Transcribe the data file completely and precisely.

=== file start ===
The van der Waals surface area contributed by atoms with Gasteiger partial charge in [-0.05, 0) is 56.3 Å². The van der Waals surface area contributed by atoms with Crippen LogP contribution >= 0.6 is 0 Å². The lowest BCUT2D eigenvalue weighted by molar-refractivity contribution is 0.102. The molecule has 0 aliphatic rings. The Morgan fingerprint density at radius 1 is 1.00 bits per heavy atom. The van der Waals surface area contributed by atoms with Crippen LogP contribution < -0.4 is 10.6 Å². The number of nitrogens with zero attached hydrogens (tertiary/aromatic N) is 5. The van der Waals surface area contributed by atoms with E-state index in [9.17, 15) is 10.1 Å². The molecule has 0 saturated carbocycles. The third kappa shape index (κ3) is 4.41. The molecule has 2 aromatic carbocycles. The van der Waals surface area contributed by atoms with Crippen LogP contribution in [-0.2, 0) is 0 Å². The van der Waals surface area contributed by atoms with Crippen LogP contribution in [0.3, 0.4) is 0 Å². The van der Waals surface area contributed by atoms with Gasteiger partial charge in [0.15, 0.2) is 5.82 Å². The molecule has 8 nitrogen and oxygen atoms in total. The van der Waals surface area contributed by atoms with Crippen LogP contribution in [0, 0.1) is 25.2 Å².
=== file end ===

The van der Waals surface area contributed by atoms with Gasteiger partial charge in [-0.05, 0) is 56.3 Å². The van der Waals surface area contributed by atoms with Crippen LogP contribution >= 0.6 is 0 Å². The lowest BCUT2D eigenvalue weighted by molar-refractivity contribution is 0.102. The molecule has 0 aliphatic rings. The Morgan fingerprint density at radius 1 is 1.00 bits per heavy atom. The van der Waals surface area contributed by atoms with Crippen LogP contribution < -0.4 is 10.6 Å². The number of nitrogens with zero attached hydrogens (tertiary/aromatic N) is 5. The van der Waals surface area contributed by atoms with E-state index in [9.17, 15) is 10.1 Å². The molecule has 0 saturated carbocycles. The third kappa shape index (κ3) is 4.41. The molecule has 2 aromatic carbocycles. The van der Waals surface area contributed by atoms with Crippen LogP contribution in [-0.2, 0) is 0 Å². The van der Waals surface area contributed by atoms with Crippen LogP contribution in [0.3, 0.4) is 0 Å². The van der Waals surface area contributed by atoms with Gasteiger partial charge in [0.15, 0.2) is 5.82 Å². The molecule has 8 nitrogen and oxygen atoms in total. The van der Waals surface area contributed by atoms with Crippen LogP contribution in [0, 0.1) is 25.2 Å².